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Platinum Metals Rev., 2007, 51, (3), 162

doi:10.1595/147106707x205857

FINAL ANALYSIS: July 2007

Why Use Platinum in Catalytic Converters?

  • S. E. Golunski
  • Johnson Matthey Technology Centre,
  • Blounts Court, Sonning Common, Reading RG4 9NH, U.K.
  • Email: golunse@matthey.com
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Why is platinum used over other catalytic materials such as silver or gold?

The role of platinum in catalytic converters is to oxidise carbon monoxide (CO) and hydrocarbons. Platinum is particularly effective at this under oxygen-excessive conditions, so is often the metal of choice for diesel applications. For petrol-powered vehicles (where there is a balance between reductants and oxidants in the exhaust gas), platinum and palladium can be equally effective, and so the choice is often made on the basis of relative cost. The three-way catalyst used for petrol vehicles must also be able to reduce NOx to nitrogen as well as oxidise CO and hydrocarbons – that is why rhodium is generally used in addition to platinum or palladium.

Of course, some of the other transition elements are also capable of catalysing oxidation reactions. However, platinum has several advantages:

  1. it has a high melting point;

  2. its interactions with ‘poisons’ (such as sulfur compounds) are limited to the metal surface;

  3. it can be efficiently recycled.

Although its high melting point may seem irrelevant, because the platinum will never come close to that temperature during use, it does provide an indication of its overall thermal durability. In a catalytic converter, the metal is in the form of nanoparticles, which are dispersed over the entire surface of a highly porous support material. As the temperature of the catalyst rises, the particles start to become mobile and can coalesce – this is called sintering, and becomes particularly noticeable as the metal approaches its Tammann temperature, at which bulk mobility of the metal particles becomes measurable. This temperature is often taken to be half the material's melting point on the absolute temperature scale (1). Metals such as gold and silver have a Tammann temperature (see Table I) that is well below the average exhaust-gas temperature (600–700°C) for a petrol car being driven on a motorway, and so this precludes their use in three-way catalysts.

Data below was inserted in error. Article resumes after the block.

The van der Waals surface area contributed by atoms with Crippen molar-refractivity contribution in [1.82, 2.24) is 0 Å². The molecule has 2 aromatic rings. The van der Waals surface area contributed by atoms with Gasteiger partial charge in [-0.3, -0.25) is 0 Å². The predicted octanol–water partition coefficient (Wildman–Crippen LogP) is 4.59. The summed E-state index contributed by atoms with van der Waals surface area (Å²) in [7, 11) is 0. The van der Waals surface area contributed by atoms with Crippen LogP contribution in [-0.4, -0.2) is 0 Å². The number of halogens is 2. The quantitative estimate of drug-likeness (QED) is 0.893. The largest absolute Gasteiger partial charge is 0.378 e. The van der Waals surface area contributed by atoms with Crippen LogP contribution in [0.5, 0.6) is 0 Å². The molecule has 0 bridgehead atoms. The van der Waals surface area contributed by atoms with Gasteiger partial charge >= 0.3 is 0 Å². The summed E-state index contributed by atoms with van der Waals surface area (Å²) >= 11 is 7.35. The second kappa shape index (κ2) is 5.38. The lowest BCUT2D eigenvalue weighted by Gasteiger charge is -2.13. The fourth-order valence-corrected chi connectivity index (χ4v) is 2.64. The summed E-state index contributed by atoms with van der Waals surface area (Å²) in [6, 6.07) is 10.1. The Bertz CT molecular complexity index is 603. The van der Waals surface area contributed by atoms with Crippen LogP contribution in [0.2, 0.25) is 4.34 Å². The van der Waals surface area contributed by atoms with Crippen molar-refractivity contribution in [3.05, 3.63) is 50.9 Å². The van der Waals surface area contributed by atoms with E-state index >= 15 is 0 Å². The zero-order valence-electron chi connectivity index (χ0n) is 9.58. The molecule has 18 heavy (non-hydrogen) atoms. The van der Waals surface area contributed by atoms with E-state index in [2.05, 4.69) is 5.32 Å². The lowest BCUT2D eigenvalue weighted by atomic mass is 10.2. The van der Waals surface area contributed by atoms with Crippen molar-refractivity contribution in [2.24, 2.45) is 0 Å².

Table I

The Platinum Group Metals and their Nearest Neighbours, Showing Atomic Number, Chemical Symbol and Tammann Temperature (°C)

The Platinum Group Metals and their Nearest Neighbours, Showing Atomic Number, Chemical Symbol and Tammann Temperature (°C)

In addition, metals such as silver and copper have a high affinity for sulfur-containing molecules, with which they will react to form compounds (such as metal sulfates or sulfides). As this happens, there will be progressively less metal available for the useful reactions to take place. Platinum is different because it tends not to become totally or irreversibly poisoned, i.e. sulfur-containing molecules inhibit rather than poison platinum-based catalysts (see also (2)).

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References

  1.  C. N. Satterfield, “Heterogeneous Catalysis in Industrial Practice”, 2nd Edn., 1996 reprint, Krieger Publishing, Melbourne, FL, U.S.A.
  2.  J. K. Dunleavy, Platinum Metals Rev., 2006, 50, (2), 110 LINK https://www.technology.matthey.com/article/50/2/110-110

The Author

Dr Stan Golunski is Technology Manager of Gas Phase Catalysis at the Johnson Matthey Technology Centre, U.K. Since joining the company in 1989, he has worked on fuel reforming, process catalysis, and catalytic aftertreatment for internal combustion engines.

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